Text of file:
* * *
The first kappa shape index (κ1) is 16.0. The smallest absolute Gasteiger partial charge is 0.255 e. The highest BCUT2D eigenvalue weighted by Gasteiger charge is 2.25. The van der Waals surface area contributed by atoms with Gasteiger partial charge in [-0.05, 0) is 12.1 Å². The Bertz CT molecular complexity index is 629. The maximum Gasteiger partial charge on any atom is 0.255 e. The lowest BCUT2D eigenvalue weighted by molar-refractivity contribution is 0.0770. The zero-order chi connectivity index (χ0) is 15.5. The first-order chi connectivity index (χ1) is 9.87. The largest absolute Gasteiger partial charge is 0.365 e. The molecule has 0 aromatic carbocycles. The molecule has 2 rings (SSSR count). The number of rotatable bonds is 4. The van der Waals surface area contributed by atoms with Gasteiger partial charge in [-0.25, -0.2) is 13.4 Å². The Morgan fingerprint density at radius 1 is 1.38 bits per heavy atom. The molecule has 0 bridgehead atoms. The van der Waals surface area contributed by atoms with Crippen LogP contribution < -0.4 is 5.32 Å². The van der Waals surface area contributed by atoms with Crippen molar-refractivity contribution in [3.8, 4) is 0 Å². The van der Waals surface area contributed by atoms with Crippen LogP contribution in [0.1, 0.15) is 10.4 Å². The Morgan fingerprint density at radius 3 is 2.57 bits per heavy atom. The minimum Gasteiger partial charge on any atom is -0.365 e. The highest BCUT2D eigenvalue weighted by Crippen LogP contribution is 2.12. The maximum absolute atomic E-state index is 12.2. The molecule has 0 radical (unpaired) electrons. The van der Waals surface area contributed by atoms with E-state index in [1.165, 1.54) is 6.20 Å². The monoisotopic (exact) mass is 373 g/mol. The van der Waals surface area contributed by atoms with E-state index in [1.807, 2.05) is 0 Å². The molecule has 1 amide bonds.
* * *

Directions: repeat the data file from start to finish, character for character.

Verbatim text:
The first kappa shape index (κ1) is 16.0. The smallest absolute Gasteiger partial charge is 0.255 e. The highest BCUT2D eigenvalue weighted by Gasteiger charge is 2.25. The van der Waals surface area contributed by atoms with Gasteiger partial charge in [-0.05, 0) is 12.1 Å². The Bertz CT molecular complexity index is 629. The maximum Gasteiger partial charge on any atom is 0.255 e. The lowest BCUT2D eigenvalue weighted by molar-refractivity contribution is 0.0770. The zero-order chi connectivity index (χ0) is 15.5. The first-order chi connectivity index (χ1) is 9.87. The largest absolute Gasteiger partial charge is 0.365 e. The molecule has 0 aromatic carbocycles. The molecule has 2 rings (SSSR count). The number of rotatable bonds is 4. The van der Waals surface area contributed by atoms with Gasteiger partial charge in [-0.25, -0.2) is 13.4 Å². The Morgan fingerprint density at radius 1 is 1.38 bits per heavy atom. The molecule has 0 bridgehead atoms. The van der Waals surface area contributed by atoms with Crippen LogP contribution < -0.4 is 5.32 Å². The van der Waals surface area contributed by atoms with Crippen molar-refractivity contribution in [3.8, 4) is 0 Å². The van der Waals surface area contributed by atoms with Crippen LogP contribution in [0.1, 0.15) is 10.4 Å². The Morgan fingerprint density at radius 3 is 2.57 bits per heavy atom. The minimum Gasteiger partial charge on any atom is -0.365 e. The highest BCUT2D eigenvalue weighted by Crippen LogP contribution is 2.12. The maximum absolute atomic E-state index is 12.2. The molecule has 0 radical (unpaired) electrons. The van der Waals surface area contributed by atoms with E-state index in [1.165, 1.54) is 6.20 Å². The monoisotopic (exact) mass is 373 g/mol. The van der Waals surface area contributed by atoms with E-state index in [1.807, 2.05) is 0 Å². The molecule has 1 amide bonds.